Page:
Blog Post by Michele Di Pietro





Are the origins of vodka sauce Italian-American or Italian? It’s unclear and the answer depends largely on who you talk to.


There have been multiple claims to the invention of the dish, and some popular theories about where this vodka and cream-lased tomato sauce came from include the following:


·       According to Pasquale Bruno Jr., author of The Ultimate Pasta Cookbook, penne alla vodka was invented in the 1970s at Dante, a restaurant in Bologna, Italy.

·       In 1974, an early version of it called pasta all’infuriata appeared in the Italian actor Ugo Tognazzi’s cookbook L’Abbuffone. His recipe was made with penne, fresh peeled tomatoes, a shot of vodka, chili pepper, oil, garlic and bay leaves.

·       The Williams Sonoma Essentials of Italian cookbook states that it was invented in the 1980s by a Roman chef for a vodka company that wanted to popularize its product in Italy.

·       In her book Food for Friends, Barbara Kafka writes the dish was common in Italy before becoming popular in America in the early 1980s.


Whatever the case or its true origins, there is no doubt that it has become firmly entrenched as an Italian-American classic across most of the Italian enclaves here in the United States. And, let’s face it … IT. IS. GOOD.


Here’s a bit of the science behind this ubiquitous Italian-American classic:


·       The ethanol in the vodka is thought to release flavors in the tomato that are normally inaccessible in water, without adding any additional flavor, such as wine would.

·       It also acts as an emulsifier — normally, the acidity in the tomatoes would react with the oil in the cream and make it separate. The vodka helps to keep the sauce stable.


As for the specific recipe itself, I feel like there are as many variations to a Pasta with Vodka Sauce recipe as there are version of homemade sauce.

·       Some are more like a cream sauce with a little tomato, whereas others are more like a tomato sauce with a little cream.

·       Some are clearly spicy with a healthy dose of peperoncino.

·       Many contain pancetta.

·       Some are made with tomato paste as the only tomato product.

·       Some have only a sprinkle of vodka and others contain lots of it, and sometimes white wine as well.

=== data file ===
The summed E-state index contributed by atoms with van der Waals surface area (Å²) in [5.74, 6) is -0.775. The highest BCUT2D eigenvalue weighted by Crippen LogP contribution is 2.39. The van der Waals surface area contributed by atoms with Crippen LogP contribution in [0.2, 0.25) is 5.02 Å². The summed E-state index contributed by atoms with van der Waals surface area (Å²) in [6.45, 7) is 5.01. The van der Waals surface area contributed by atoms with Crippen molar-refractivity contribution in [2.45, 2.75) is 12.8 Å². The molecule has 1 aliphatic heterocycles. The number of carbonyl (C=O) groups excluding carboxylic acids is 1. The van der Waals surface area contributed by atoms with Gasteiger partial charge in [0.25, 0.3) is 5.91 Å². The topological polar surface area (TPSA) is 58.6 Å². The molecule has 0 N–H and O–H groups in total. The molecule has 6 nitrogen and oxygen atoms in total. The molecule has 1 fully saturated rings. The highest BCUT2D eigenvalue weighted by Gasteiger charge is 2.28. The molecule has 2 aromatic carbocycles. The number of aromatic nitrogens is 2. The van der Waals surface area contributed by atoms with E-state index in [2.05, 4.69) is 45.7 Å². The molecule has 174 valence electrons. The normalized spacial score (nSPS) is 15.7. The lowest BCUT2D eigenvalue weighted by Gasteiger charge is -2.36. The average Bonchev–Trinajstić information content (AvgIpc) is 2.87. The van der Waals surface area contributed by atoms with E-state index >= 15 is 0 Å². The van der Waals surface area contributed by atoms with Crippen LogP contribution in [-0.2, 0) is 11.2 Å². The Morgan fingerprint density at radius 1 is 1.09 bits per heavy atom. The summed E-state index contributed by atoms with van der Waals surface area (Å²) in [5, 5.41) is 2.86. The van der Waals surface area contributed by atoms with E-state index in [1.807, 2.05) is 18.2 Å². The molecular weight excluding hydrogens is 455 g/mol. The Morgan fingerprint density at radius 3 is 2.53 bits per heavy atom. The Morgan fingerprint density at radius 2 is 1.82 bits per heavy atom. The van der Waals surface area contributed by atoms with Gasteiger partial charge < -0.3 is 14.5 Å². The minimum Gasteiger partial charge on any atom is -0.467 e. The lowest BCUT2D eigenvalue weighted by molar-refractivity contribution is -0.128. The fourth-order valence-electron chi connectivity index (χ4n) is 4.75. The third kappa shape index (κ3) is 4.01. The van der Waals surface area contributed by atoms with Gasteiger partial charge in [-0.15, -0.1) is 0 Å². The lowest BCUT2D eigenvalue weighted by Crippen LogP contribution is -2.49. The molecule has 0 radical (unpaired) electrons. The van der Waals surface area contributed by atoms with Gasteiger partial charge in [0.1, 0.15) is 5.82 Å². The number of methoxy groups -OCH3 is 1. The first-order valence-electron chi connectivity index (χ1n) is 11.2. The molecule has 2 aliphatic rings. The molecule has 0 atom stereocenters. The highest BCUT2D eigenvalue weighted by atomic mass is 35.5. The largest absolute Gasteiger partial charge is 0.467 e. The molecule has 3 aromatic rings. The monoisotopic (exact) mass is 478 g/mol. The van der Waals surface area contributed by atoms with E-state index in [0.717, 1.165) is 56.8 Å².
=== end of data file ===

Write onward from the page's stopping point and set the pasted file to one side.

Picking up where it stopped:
·       There is no doubt, though, that the most common pasta shape paired with vodka sauce is penne (lisce or rigate).


I could go on and on…and, the debate about it will likely continue. But, in the meantime, if you would like to make this dish, here is my summery take on it, using fresh tomatoes and lots of sweet basil.





Serves 4-6⁠


·       ⁠1 lb pasta + salt for pasta water

·       4 Tbsp olive oil⁠ + more for drizzling at end

·       1 ½ cup thinly sliced onions (about 1 medium onion)

·       4 cloves garlic, chopped

·       ¼ cup tomato paste

·       Pinch pepperoncino

·       1 ½ lb fresh tomato, cored and diced

·       1 cup vodka

·       1 cup heavy cream

·       Salt and black pepper to taste

·       ¾ cup grated pecorino romano cheese

·       1 cup fresh basil, chopped


·       Bring large pot of salted water to a boil.⁠

·       Meanwhile, heat oil in large sauté pan on medium-high, then sauté onions and garlic until onions are translucent, but not brown (about 3-4 minutes).

·       Add tomato paste and peperoncino and caramelize 1-2 minutes, then add tomatoes and vodka, increase heat and simmer until liquid is reduced by about ½, stirring frequently. (IMPORTANT: Make sure that the alcohol taste has been cooked out.)

·       Reduce heat to medium, then add cream and simmer for about 5 minutes or until it thickens. Season with salt and pepper and remove pan from heat.

·       Cook pasta in salted boiling water.

·       About 2 minutes before pasta is al dente, return sauté pan to medium-high heat, then add 1/2-3/4c pasta water & the pasta to it, tossing it and allowing the pasta to finish cooking in the sauce & absorb all those wonderful flavors!⁠

·       Turn off heat, then mix in pecorino, herbs & an additional drizzle of olive oil. Buon Appetito!


By: Michele Di Pietro, IEHS Board Member


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